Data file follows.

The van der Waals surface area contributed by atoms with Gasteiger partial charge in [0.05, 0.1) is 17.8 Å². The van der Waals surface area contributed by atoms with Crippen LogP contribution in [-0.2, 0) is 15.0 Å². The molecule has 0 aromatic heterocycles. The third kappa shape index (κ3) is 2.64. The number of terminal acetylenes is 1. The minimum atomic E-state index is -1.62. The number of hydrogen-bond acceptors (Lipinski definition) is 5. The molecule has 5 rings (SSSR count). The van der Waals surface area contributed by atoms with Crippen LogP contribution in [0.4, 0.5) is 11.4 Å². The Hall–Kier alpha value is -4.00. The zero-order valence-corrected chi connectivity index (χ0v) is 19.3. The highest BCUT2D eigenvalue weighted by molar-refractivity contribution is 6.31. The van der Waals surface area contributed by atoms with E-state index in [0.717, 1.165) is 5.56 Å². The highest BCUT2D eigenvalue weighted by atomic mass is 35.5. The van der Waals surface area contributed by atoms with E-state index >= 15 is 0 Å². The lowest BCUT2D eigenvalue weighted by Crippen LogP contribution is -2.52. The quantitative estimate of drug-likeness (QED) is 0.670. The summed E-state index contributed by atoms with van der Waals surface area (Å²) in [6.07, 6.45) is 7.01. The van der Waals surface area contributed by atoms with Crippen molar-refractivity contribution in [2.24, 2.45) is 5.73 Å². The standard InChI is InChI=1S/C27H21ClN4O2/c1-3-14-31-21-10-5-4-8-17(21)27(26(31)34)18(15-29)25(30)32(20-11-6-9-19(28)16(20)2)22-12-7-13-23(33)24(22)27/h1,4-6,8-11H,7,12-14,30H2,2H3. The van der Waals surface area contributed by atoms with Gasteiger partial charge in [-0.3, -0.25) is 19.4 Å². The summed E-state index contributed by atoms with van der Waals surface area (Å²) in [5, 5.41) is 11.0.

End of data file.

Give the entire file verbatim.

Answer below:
The van der Waals surface area contributed by atoms with Gasteiger partial charge in [0.05, 0.1) is 17.8 Å². The van der Waals surface area contributed by atoms with Crippen LogP contribution in [-0.2, 0) is 15.0 Å². The molecule has 0 aromatic heterocycles. The third kappa shape index (κ3) is 2.64. The number of terminal acetylenes is 1. The minimum atomic E-state index is -1.62. The number of hydrogen-bond acceptors (Lipinski definition) is 5. The molecule has 5 rings (SSSR count). The van der Waals surface area contributed by atoms with Crippen LogP contribution in [0.4, 0.5) is 11.4 Å². The Hall–Kier alpha value is -4.00. The zero-order valence-corrected chi connectivity index (χ0v) is 19.3. The highest BCUT2D eigenvalue weighted by molar-refractivity contribution is 6.31. The van der Waals surface area contributed by atoms with E-state index in [0.717, 1.165) is 5.56 Å². The highest BCUT2D eigenvalue weighted by atomic mass is 35.5. The van der Waals surface area contributed by atoms with E-state index >= 15 is 0 Å². The lowest BCUT2D eigenvalue weighted by Crippen LogP contribution is -2.52. The quantitative estimate of drug-likeness (QED) is 0.670. The summed E-state index contributed by atoms with van der Waals surface area (Å²) in [6.07, 6.45) is 7.01. The van der Waals surface area contributed by atoms with Crippen molar-refractivity contribution in [2.24, 2.45) is 5.73 Å². The standard InChI is InChI=1S/C27H21ClN4O2/c1-3-14-31-21-10-5-4-8-17(21)27(26(31)34)18(15-29)25(30)32(20-11-6-9-19(28)16(20)2)22-12-7-13-23(33)24(22)27/h1,4-6,8-11H,7,12-14,30H2,2H3. The van der Waals surface area contributed by atoms with Gasteiger partial charge in [-0.3, -0.25) is 19.4 Å². The summed E-state index contributed by atoms with van der Waals surface area (Å²) in [5, 5.41) is 11.0.